Myth #2: High-density housing will change neighborhood character

Fact? Somewhat true

What do people usually mean when they refer to “neighborhood character?”

The term is often invoked to talk about lower-density, single-family residential neighborhoods, which have historically been protected by zoning codes that disallow higher-density residential and commercial uses in close proximity.

The history of single-family zoning has origins in racial discrimination, where cities used them to prevent apartments from going in next door — which were more likely to house tenants of color, who had less wealth to purchase homes.

As more Black and immigrant families climbed the economic ladder in the 20th century, policies like redlining, federal policies that banned Black families from receiving federally backed loans, and racial covenants were used to keep single-family neighborhoods white.

There’s a growing movement across the United States to eliminate exclusive single-family zoning – not by banning them from new construction, but by allowing more duplexes, triplexes, fourplexes, or other apartment buildings near transit lines to reduce carbon emissions.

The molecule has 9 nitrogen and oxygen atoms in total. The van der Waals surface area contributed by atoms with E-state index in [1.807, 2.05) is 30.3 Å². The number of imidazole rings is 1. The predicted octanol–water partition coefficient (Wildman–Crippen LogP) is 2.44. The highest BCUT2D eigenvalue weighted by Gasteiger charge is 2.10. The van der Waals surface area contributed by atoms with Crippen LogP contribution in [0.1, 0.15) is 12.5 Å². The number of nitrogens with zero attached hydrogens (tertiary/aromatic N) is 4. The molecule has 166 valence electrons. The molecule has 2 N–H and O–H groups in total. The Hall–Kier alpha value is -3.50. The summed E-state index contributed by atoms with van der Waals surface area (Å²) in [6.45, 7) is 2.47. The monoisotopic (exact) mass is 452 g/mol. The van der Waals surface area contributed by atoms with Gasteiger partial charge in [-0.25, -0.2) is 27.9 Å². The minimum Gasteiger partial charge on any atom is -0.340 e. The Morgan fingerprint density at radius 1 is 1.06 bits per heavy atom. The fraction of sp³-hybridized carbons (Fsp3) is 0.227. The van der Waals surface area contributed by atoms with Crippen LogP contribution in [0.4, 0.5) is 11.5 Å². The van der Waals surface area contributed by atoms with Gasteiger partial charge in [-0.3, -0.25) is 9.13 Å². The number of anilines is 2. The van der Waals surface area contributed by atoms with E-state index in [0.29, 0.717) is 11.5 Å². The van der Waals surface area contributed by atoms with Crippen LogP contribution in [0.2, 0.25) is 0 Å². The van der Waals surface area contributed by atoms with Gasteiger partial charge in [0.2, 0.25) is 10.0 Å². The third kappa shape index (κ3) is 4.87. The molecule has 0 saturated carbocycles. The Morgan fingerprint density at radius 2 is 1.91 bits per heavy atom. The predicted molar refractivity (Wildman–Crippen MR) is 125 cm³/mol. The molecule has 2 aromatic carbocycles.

And while not all affordable housing is higher-density — and not all high-density housing is affordable, many affordable housing developers try to build as many units as allowed on a site to lower development costs per unit, according to Greg Chin, a housing finance consultant with the California Housing Partnership Corporation.

In addition, many cities — including Fresno and Clovis — offer a density bonus for affordable housing developers, allowing them to build more than the underlying zoning permits.

So yes, building more affordable housing could impact neighborhood character.

“When you say you don’t want to change the built environment, what you’re saying is, ‘I don’t want any new people to live here.’” said Lewis, of California YIMBY.

Myth #3: The area will become a slum

Fact? False

The word “slum” originated in 19th century Britain to describe poor, desolate neighborhoods; it was often used as a slur and meant to garner attention.

In 20th century America, the word slum gained popularity in describing predominantly poor, working class communities of color, who had been forced to live in segregated neighborhoods with poor sanitation because of racist federal policies and the practice of redlining.

Fresno’s first general plan, authored in 1918, proposed that housing for the working poor should be located adjacent to industrial areas, because “employees working long hours at low wages can afford nor the time nor the money to live far from work,” codifying a century-long pattern of locating affordable housing west of the railroad tracks in west Fresno.